Last month I proudly watched as legislation to create a new water district for the Santa Clarita Valley passed through the Legislature on an overwhelmingly bi-partisan vote.
This is a once-in-a-generation opportunity for our valley that has the strong support of our City Council. But the merits of this bold idea have also brought together a broad and diverse coalition that is unique for the region.
The legislation crafted by state Sen. Scott Wilk, R-Santa Clarita, and conceptualized by our local water leaders is supported by:
- Assemblyman Dante Acosta, R-Santa Clarita
- Los Angeles County Supervisor Kathryn Barger
- City of Santa Clarita
- Los Angeles/Orange Counties Building Trades & Construction Council
- Santa Clarita Valley Chamber of Commerce
- California Wilderness Coalition
- Valley Industry Association
- Climate Resolve
- San Gabriel Mountains Forever
- Santa Clarita Economic Development Corporation
- Santa Clarita Valley Community Hiking Club
- Los Angeles County Business Federation (BIZFED)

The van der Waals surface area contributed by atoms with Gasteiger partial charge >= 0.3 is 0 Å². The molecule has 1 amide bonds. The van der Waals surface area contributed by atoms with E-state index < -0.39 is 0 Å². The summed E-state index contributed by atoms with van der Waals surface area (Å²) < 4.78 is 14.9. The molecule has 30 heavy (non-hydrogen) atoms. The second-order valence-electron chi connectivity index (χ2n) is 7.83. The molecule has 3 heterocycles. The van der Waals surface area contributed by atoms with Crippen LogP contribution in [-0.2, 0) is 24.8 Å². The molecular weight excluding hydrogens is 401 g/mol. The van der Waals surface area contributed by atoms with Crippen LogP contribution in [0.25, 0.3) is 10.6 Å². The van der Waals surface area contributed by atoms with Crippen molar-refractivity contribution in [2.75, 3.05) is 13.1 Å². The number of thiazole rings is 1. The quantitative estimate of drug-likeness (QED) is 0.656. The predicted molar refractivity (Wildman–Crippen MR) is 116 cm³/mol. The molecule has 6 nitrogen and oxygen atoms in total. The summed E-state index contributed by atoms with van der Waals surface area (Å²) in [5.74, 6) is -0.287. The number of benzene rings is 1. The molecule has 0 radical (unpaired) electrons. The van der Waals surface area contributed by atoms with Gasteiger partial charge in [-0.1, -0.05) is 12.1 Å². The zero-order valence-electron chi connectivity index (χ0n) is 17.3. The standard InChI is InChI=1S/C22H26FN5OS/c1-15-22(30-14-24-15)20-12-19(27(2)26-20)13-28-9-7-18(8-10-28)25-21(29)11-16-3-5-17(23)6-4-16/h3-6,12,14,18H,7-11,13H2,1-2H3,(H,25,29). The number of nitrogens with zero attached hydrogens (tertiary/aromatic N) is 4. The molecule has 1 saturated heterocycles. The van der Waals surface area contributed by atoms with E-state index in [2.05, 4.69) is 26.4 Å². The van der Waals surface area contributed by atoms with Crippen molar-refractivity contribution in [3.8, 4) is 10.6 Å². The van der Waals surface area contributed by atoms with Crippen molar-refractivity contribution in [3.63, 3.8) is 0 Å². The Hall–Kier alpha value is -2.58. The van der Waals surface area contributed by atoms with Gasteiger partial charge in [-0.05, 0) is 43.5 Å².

- United Water Conservation District
- Association of California Water Agencies
- Southern California Water Committee
- California Special Districts Association
- Association of Realtors
- Castaic Lake Water Agency
- Newhall County Water District
Additionally, dozens of local residents have voiced their support during the two-year public process to create the new district. This support is reflected by public opinion surveys, which show approximately 75 percent support for the concept.
These overwhelming numbers were also matched in a recent community poll conducted by the Santa Clarita Valley Signal.
In this time of great national political divide, it is heartening to see our community rally around an idea that will offer tremendous benefit to our region.
In fact, throughout my 17 years of service to the city of Santa Clarita, I am hard-pressed to identify an issue that has brought together so many diverse interests, and I am proud that the city is among its many supporters.
While Senator Wilk’s legislation passed, it still has one more step before becoming reality. Gov. Jerry Brown is poised to sign this historic legislation, and we will be grateful when he does.
After all, the new water district will save $14 million, enhance government accessibility, create equal voting rights and representation for our residents, increase watershed protections and environmental stewardship, strengthen our local water supply and unify our currently fractured water governance structure.